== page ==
But that's not what we got. Whether it's Giza Plains or Eryth Sea or Valak mountain, you can warp around any of these huge locales faster than you can blink, because every enormous map in this game is fully loaded in all the time when you're exploring it. Rather than faithfully but efficiently recreating Xenoblade's world for the Switch's hardware, they copy-pasta'd each huge environment from the Wii and tried to brute force a HD version. Nintendo hardware not being known for raw power, the result is that the game cannot even maintain 720p, the lowest res that can possibly be called HD. A tragedy when one thinks of how beautiful and engrossing Xenoblade's world is, and how much its gorgeous scenery deserves to be glorified in high resolution. Yet not all hope is lost, I guess. There's a lot of rumbling about a "Switch Pro" that may address this, and there are various third party Switch graphical enhancers that mitigate the problem somewhat, I'm told. But it's not right to call this the definitive edition. In an age of 4k, I'm being incredibly reasonable by setting the bar as low as 720p for being the acceptable update to the visuals of a 10 year old game, and Nintendo still didn't meet those expectations. A better name would be Xenoblade Chronicles: Cashgrab Edition.

And yet it's still the best version of this Jrpg classic. Xenoblade's enchanting music is remastered, sounding even better than it did before. The inventory menu is prettier and more user friendly. Crucially, this is also true of the HUD during combat. It's so clean and easy now for you to see how long an enemy will be toppled, or what status effects are active, or whatever other information would be useful when making your decisions. One crucial improvement to be thankful for with the new HUD relates to something called "spike" damage. Some enemies reflect damage back at their attacker when struck. In the case of certain monsters, the effect may be so strong as to insta-kill you, leaving the player confused as to what actually just happened. XCDE solves this by having a graphic around the enemy's name showing that they have the spike effect active so the player can plan accordingly. All these quality of life improvements help make the game more enjoyable, and it also has new content like a time attack challenge mode that rewards you with new outfits for your characters, and Future Connected, a playable epilogue story.

"Born in a world of strife! Against the odds....we choose....to fight! Blossom Dance!"

If I have to explain just why Xenoblade is so special, it seems to be many good things combining together a little too perfectly to amount to more than the sum of their parts. Each environment you explore has its own excellent theme music, but the game also has a day and night cycle. So wherever you are, after you're treated to a beautiful sunset, a night time variant of that area's theme music will play that is appropriately spooky or tranquil depending on the location. Maybe it wouldn't all seem just right the way it does if the level design wasn't so full of secrets and surprises and minibosses and other cool things to find, but since it's a joy to explore these levels, that joy that is enhanced by the music and its variations. Similarly, the story is a grand old tale, but would it be so enthralling if the characters you journeyed with weren't themselves so well defined and endearing?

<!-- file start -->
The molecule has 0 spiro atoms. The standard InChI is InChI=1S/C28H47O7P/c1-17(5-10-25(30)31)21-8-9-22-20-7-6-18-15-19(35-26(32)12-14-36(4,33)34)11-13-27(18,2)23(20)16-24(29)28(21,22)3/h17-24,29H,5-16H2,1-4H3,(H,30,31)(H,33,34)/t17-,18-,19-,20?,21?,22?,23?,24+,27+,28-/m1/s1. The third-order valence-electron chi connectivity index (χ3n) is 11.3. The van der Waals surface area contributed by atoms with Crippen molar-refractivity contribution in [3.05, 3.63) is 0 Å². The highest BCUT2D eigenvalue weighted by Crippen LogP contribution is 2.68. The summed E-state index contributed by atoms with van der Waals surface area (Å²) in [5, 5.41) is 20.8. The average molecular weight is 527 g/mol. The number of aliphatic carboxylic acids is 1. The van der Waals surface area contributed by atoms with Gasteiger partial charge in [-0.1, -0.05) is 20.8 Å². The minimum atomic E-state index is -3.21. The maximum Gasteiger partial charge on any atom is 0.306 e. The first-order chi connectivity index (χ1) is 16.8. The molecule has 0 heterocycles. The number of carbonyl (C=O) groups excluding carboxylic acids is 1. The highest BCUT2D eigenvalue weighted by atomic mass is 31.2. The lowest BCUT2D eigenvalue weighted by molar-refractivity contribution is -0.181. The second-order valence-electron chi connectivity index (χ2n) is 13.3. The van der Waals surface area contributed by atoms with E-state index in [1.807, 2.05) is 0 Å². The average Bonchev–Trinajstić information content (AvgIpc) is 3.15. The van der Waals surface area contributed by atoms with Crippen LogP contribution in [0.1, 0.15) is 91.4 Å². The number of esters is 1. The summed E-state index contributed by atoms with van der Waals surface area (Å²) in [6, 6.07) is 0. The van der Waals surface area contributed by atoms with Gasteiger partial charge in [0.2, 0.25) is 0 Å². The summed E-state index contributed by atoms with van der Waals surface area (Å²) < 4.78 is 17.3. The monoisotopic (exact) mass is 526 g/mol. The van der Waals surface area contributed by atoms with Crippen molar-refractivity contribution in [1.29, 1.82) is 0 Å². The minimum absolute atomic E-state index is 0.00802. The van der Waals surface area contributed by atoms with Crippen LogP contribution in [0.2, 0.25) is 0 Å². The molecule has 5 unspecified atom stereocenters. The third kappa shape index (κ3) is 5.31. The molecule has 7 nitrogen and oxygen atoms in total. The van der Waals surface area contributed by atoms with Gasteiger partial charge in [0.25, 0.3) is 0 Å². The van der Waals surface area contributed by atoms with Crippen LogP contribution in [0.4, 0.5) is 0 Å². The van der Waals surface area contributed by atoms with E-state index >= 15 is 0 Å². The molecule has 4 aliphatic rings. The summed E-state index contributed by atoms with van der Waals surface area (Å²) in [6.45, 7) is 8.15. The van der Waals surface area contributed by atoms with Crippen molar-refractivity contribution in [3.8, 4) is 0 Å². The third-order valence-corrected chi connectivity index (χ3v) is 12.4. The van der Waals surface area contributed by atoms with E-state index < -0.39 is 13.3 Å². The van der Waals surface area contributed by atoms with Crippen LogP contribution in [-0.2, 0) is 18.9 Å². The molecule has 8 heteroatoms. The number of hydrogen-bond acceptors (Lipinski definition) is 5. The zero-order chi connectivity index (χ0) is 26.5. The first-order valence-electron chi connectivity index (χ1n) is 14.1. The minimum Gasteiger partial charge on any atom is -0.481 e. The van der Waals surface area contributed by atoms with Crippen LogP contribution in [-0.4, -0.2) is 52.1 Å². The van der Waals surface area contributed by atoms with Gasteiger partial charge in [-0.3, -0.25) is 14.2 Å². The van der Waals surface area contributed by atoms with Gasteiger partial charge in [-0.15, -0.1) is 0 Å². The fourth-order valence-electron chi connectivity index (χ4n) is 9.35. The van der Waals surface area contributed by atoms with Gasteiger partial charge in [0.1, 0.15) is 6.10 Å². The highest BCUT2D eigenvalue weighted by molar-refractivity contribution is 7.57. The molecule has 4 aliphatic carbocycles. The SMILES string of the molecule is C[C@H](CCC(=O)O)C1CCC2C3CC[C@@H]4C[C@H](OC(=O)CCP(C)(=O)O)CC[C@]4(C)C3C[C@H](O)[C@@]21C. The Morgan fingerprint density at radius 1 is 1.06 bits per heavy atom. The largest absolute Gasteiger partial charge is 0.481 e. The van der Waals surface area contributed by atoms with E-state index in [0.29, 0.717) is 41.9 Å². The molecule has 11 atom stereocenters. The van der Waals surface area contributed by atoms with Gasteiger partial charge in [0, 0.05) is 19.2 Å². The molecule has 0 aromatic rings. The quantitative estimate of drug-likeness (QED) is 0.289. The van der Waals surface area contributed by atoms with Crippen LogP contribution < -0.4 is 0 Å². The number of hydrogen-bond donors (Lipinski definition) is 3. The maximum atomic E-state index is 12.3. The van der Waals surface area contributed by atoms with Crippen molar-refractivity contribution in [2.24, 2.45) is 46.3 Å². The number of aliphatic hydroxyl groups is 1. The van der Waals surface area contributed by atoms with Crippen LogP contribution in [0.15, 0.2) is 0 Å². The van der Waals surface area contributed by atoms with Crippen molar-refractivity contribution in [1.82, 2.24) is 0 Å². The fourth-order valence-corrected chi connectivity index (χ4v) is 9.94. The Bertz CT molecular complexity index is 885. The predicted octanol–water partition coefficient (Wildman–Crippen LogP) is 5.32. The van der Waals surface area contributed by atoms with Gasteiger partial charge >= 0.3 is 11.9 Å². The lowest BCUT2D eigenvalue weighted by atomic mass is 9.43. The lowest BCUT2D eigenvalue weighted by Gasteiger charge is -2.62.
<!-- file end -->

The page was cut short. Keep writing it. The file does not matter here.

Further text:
Your party members in Xenoblade Chronicles are some of the best characters to ever grace a Jrpg. Sometimes it feels like the same 5 American actors do the English dub for every single Japanese game, so it's refreshing to hear the unique and charming British voices that breath life into Xenoblade's cast. But it's not just how great they sound, it's what they're saying. I really like when characters have good banter between them during not just story scenes but also in combat. Persona does this quite well, but I think Xenoblade might be the best game there is when it comes to this sort of "battle banter." Whether they're encouraging, praising, ridiculing or chastising each other, Shulk and the gang sound like a bunch of friends getting along. Their combat narration really contributes to defining their personalities and relationships.

There's more than just the way they talk to each other that establishes who these people are though. One of the disappointments that initially made me put down XCX when I first tried it was the fact that character classes were handled in a more generic way compared to Xenoblade. In Xenoblade, the character IS the class. What I mean is, each character has a totally unique moveset and the way those abilities are used in combat seems to translate smoothly from everything you know about their looks, personality, and role in the story.